"Youre welcome" has been replaced. This is 2017 and it's now "No problem" as far as the ear can hear.
     What's my problem with "No Problem"? Why do I pine so for "You're welcome"? Is it just sentimental nostalgia? Nothing of the kind. It's the informality!
     The polar ice caps of language and etiquette have been melting for decades, and the inconvenient truth is we've been too busy to care. Before the internet we opened our missives with a full heading and a salutation: Dear Mr. Smith—an epistolary Homeric herald announcing the arrival of an important guest. These days you're lucky to get a salutation at all. Or if you do , it's a dressed-down "Hey, Julie" or "Yo Bill.' Gone the formal "Dear," here to stay the casual "Hey." Familiarity thy name is email.
     There was a time that we addressed superiors in the workplace by there surnames. First-name usage rights were a privilege doled out only to company elites, like stock options. Egalitarians no doubt applaud this surnominal softening, yet not all companies can or should be run on a primus inter pares basis. Along with that last name vanishes a certain measure of respect and recognition. That first great English-language lyricist, Sir William Gilbert, sounded the alarm in "The Gondoliers" mopre than 120 years ago: "When everyone is somebody, then no one's anybody."
     This latest erosion of politeness is an ice cap too far. The rapid disappearance of "You're Welcome" goes beyond letter headings and corporate boardrooms.
     There is an implicit, albeit unintentional, condescension in the "No problem" comeback. As if to say "You're interrupting my busy life, but I'll make a lttile time for you because I'm just that magnanimous." Not to mention, it's negative.
     "You're welcome," on the other hand , is the picure of sunny benevolence. More than a mere affirmation (You are well come!"), it's an invitation where "No problem" hustles you out the back door, "Your welcome" opens its big, wide, friendly arms and says "Stay!"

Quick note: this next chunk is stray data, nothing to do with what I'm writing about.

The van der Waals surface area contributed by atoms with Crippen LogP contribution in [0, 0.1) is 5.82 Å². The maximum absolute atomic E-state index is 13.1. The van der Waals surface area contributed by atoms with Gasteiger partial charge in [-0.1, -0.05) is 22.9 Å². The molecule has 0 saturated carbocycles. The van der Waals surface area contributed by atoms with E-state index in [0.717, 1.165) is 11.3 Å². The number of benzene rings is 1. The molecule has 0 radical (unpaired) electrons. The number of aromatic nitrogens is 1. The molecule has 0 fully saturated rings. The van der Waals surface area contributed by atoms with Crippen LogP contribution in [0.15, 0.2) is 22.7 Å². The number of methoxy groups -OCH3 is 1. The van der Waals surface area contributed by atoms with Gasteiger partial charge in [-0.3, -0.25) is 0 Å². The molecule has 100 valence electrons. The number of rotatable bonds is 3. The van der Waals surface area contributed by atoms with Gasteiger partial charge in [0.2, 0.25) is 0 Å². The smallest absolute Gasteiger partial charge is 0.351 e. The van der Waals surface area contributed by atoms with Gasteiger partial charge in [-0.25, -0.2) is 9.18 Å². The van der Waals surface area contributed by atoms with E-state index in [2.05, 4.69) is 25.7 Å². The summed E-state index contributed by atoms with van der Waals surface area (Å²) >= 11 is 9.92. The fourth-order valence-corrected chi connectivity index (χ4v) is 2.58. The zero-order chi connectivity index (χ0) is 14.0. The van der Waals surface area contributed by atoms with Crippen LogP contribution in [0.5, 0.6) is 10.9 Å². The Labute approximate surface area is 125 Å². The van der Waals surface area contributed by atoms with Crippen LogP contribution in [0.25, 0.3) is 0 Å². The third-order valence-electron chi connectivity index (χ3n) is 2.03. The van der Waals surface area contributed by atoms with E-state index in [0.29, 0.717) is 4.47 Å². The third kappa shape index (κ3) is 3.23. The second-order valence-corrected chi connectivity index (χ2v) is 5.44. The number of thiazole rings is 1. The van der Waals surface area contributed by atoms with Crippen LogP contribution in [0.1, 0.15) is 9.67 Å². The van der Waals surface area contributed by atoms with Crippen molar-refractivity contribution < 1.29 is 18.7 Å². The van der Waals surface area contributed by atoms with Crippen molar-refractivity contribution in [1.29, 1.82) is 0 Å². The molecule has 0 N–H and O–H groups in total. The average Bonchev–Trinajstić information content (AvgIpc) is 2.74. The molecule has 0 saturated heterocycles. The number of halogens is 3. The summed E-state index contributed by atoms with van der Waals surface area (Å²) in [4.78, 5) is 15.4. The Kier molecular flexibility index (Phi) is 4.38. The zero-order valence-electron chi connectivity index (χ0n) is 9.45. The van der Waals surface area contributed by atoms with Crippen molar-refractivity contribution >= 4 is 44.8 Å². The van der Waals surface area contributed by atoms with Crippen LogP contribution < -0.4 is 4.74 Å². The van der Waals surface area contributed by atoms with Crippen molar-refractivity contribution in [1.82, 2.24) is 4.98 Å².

Language change with or without my permission. Still, if Justin Timberlake could do it with "sexy," maybe—just maybe—I can can bring "You're welcome" back.

Gregg Opelka
WSJ - 9/27/17


The word Kafkaesque is used loosely these days, but here's a true story that deserves the adjective. It's about a forty-year-old woman—my daughter—who applied for a New York [State] drivers license. The process began in June Three months later, she still has no license, owing to conflicting bureeaucratic regulations.
     Fifteen years ago my daughter lived in New York and had a [drivers] license there. She kept it when she went to Indiana for law school. But when she moved to Los Angeles after graduation, she got a California license. Last year she moved back to New York, but she had lost her California license, so she submitted documentation showing her driving record was unblemished. "I'm sorry," an employee at the New York Department of Motor Vehicles told her, "but we cannot issue you a New York drivers license."
     Why" She was told her New York license had been suspended a decade ago because she hadn't paid an Indiana speeding ticket. She thought she had paid the fine. "Why would California issue me a diver's license if my New York license was suspended?" she asked.